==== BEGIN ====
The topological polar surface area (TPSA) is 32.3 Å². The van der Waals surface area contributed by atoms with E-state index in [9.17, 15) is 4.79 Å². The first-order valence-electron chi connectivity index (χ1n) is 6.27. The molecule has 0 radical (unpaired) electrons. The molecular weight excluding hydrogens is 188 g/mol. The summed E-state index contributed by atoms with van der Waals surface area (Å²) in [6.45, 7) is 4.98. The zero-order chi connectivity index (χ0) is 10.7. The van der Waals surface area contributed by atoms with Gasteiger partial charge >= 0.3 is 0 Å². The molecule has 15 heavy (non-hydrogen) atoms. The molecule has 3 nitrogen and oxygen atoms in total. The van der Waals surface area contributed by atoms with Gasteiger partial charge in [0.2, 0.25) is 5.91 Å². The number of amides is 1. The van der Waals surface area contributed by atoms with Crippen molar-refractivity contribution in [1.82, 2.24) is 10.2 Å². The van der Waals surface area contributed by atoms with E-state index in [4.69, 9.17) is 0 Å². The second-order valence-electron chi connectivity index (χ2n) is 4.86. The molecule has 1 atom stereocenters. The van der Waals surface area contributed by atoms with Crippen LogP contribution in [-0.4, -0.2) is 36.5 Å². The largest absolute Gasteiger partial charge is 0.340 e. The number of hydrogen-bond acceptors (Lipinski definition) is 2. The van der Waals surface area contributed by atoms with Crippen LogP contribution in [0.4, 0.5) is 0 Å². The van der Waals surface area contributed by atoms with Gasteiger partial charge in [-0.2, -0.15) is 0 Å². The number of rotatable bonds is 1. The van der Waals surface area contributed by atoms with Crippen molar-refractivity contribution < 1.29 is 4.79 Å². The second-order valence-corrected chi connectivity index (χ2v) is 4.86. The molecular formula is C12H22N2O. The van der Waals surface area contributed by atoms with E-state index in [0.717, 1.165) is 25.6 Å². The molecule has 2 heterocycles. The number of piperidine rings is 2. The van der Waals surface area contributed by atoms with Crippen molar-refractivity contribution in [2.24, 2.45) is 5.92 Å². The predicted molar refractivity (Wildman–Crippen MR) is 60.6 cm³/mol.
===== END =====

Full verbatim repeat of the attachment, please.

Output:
The topological polar surface area (TPSA) is 32.3 Å². The van der Waals surface area contributed by atoms with E-state index in [9.17, 15) is 4.79 Å². The first-order valence-electron chi connectivity index (χ1n) is 6.27. The molecule has 0 radical (unpaired) electrons. The molecular weight excluding hydrogens is 188 g/mol. The summed E-state index contributed by atoms with van der Waals surface area (Å²) in [6.45, 7) is 4.98. The zero-order chi connectivity index (χ0) is 10.7. The van der Waals surface area contributed by atoms with Gasteiger partial charge >= 0.3 is 0 Å². The molecule has 15 heavy (non-hydrogen) atoms. The molecule has 3 nitrogen and oxygen atoms in total. The van der Waals surface area contributed by atoms with Gasteiger partial charge in [0.2, 0.25) is 5.91 Å². The number of amides is 1. The van der Waals surface area contributed by atoms with Crippen molar-refractivity contribution in [1.82, 2.24) is 10.2 Å². The van der Waals surface area contributed by atoms with E-state index in [4.69, 9.17) is 0 Å². The second-order valence-electron chi connectivity index (χ2n) is 4.86. The molecule has 1 atom stereocenters. The van der Waals surface area contributed by atoms with Crippen LogP contribution in [-0.4, -0.2) is 36.5 Å². The largest absolute Gasteiger partial charge is 0.340 e. The number of hydrogen-bond acceptors (Lipinski definition) is 2. The van der Waals surface area contributed by atoms with Crippen LogP contribution in [0.4, 0.5) is 0 Å². The van der Waals surface area contributed by atoms with Gasteiger partial charge in [-0.2, -0.15) is 0 Å². The number of rotatable bonds is 1. The van der Waals surface area contributed by atoms with Crippen molar-refractivity contribution < 1.29 is 4.79 Å². The second-order valence-corrected chi connectivity index (χ2v) is 4.86. The molecular formula is C12H22N2O. The van der Waals surface area contributed by atoms with E-state index in [0.717, 1.165) is 25.6 Å². The molecule has 2 heterocycles. The number of piperidine rings is 2. The van der Waals surface area contributed by atoms with Crippen molar-refractivity contribution in [2.24, 2.45) is 5.92 Å². The predicted molar refractivity (Wildman–Crippen MR) is 60.6 cm³/mol.